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|Title:||Norman Porter, 'The Elusive Quest: Reconciliation in Northern Ireland': (Belfast: Blackstaff Press, 2003), 290 pp., £14.99, 0856407305||Contributor(s):||Archer, Jeffrey Robert (author)||Publication Date:||2004||DOI:||10.1080/1036114042000238591||Handle Link:||https://hdl.handle.net/1959.11/1935||Abstract:||In this sequel to Norman Porter’s 1996 book, Rethinking Unionism, the author continues his task of attempting to persuade the competing factions in the troubled Province that reconciliation and politicaldevelopment are realisable. At the same time, he shows how much ground there is to cover before the divisions between the two communities are healed. Porter argues that there has been insufficientconstitutional and political progress, despite the great reduction in the level of paramilitary sectarian violence since the 1998 Good Friday Agreement. The success of Ian Paisley’s DUP negativism in theelections of 2003 have since reaffirmed Porter’s argument that the major political parties continue to feed on a diet of hatred and social exclusion.||Publication Type:||Review||Source of Publication:||Australian Journal of Political Science, 39(2), p. 454-455||Publisher:||Routledge||Place of Publication:||Australia||ISSN:||1363-030X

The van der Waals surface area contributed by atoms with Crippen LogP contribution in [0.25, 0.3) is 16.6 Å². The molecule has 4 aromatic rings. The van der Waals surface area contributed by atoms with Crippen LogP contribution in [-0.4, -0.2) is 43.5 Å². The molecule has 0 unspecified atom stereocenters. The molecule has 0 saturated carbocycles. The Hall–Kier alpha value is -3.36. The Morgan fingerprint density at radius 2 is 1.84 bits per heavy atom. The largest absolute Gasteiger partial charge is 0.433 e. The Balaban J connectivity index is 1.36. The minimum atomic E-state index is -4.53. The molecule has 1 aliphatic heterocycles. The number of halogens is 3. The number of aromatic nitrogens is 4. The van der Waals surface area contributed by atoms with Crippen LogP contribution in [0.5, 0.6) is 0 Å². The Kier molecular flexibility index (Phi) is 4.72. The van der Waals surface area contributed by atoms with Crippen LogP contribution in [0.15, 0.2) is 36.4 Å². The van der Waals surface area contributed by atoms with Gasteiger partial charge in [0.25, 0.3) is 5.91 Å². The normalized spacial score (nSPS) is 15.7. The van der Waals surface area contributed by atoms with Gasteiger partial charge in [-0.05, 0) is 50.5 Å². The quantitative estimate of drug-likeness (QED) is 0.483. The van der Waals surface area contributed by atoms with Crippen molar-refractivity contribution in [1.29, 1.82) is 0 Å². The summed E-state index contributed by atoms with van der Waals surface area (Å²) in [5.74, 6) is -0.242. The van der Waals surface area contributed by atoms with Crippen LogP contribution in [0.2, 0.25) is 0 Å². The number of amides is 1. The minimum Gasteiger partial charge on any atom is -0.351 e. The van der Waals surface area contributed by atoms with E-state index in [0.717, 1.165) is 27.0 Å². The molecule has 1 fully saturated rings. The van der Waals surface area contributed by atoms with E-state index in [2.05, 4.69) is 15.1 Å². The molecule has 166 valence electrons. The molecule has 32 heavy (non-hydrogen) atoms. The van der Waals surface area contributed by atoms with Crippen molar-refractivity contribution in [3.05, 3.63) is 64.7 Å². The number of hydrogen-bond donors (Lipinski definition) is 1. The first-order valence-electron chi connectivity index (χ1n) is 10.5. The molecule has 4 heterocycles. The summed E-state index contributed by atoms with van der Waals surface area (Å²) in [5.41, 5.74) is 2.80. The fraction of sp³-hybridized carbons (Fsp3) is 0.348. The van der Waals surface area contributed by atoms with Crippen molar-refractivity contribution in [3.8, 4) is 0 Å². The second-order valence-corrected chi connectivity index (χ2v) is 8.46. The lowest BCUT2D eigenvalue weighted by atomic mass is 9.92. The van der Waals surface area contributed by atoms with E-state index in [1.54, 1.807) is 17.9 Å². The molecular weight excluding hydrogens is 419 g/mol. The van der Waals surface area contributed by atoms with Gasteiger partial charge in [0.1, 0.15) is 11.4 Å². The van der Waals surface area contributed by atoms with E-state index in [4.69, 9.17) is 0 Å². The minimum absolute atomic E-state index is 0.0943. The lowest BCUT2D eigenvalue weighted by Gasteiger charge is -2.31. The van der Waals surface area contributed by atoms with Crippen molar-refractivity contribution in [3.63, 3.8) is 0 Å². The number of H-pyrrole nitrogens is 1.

|Field of Research (FOR):||160699 Political Science not elsewhere classified||HERDC Category Description:||D3 Review of Single Work||Other Links:||http://books.google.com.au/books?id=R_aIAAAAMAAJ||Statistics to Oct 2018:||Visitors: 102
|Appears in Collections:||Review|
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